How Stoicism Led Epictetus to Be Thrashed by a Stranger

Douglas C. Bates
4 min readMar 28, 2023

The Consequences of the Dichotomy of Control

Stoicism is promoted as a way of making yourself invincible. Entire books are devoted to cultivating Stoic indifference to train Stoics to dismiss distressing things as mere “externals” that one should be indifferent to. A key underpinning of these things is a part of Stoic philosophy commonly known as the “Dichotomy of Control.”

The Stoics believe that the following things are under a person’s control:

  • Their beliefs
  • Their opinions
  • What they like
  • What they dislike
  • Their decisions
  • Their intentions

Things other than this, such as one’s reputation, body, or material possessions are not under one’s control. These things are called “externals” and the Stoics consider external things to have no moral value.

Here’s a nice diagram of this, from the Stoic Handbook website. This chart points out what Stoicism says one can and should feel pride about, and that Stoics can take pride in having better beliefs, opinions, and preferences than other people do.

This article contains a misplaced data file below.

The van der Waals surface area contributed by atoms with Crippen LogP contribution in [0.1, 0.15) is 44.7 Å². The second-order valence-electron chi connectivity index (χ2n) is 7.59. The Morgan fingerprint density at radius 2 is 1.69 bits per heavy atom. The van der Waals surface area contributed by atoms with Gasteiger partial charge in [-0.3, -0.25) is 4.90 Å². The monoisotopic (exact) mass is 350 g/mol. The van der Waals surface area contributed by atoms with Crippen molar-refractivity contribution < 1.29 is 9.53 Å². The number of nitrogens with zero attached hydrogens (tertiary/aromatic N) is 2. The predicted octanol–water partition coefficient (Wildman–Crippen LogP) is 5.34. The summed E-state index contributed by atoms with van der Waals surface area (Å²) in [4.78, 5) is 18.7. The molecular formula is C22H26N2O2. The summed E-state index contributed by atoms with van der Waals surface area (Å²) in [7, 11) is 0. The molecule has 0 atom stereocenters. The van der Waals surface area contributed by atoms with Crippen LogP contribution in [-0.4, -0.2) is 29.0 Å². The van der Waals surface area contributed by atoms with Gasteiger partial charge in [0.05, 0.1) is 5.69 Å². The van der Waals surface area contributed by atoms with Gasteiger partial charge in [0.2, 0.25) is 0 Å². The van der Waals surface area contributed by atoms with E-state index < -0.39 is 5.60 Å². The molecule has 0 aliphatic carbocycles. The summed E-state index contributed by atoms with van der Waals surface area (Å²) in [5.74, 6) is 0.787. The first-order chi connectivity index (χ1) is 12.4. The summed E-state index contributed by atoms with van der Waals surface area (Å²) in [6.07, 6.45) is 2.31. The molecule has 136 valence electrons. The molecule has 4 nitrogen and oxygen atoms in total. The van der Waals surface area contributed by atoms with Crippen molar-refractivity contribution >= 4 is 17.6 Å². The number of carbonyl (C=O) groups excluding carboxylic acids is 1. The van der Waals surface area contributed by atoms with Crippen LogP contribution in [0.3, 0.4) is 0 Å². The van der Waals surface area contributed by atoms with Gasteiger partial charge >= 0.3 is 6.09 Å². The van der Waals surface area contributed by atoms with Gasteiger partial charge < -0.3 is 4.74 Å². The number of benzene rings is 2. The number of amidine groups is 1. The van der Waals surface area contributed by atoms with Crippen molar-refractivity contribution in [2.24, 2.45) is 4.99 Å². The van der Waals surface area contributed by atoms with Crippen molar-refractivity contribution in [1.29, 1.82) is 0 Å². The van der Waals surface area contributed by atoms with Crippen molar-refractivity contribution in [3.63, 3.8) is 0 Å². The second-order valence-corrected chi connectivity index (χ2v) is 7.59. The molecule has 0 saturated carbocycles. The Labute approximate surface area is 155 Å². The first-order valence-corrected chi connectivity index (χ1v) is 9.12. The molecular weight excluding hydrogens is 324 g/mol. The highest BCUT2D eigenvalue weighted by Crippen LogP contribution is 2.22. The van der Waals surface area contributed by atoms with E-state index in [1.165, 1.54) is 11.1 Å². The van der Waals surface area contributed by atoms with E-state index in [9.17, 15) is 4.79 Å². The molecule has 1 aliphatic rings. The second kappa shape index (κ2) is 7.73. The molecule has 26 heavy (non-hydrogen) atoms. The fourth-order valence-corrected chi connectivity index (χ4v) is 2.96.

As Epictetus says in Enchiridion 6:

Don’t pride yourself on any assets but your own. We could put up with a horse if it bragged of its beauty. But don’t you see that when you boast of having a beautiful horse, you are taking credit for the horse’s traits? What quality belongs to you? The intelligent use of impressions. If you use impressions as nature prescribes, go ahead and indulge your pride, because then you will be celebrating a quality distinctly your own.

Stoic Invincibility

Not only do Stoics think they should be proud, they believe their pride makes them invincible.

To make this claim the Stoics redefine what “invincibility” means. Their definition of it excludes anything that happens with externals. This gives them a definition of invincibility that allows them to have everything taken away from them — including their…



Douglas C. Bates

Ancient Greek philosophies of life. Author of “Pyrrho’s Way: The Ancient Greek Version of Buddhism.”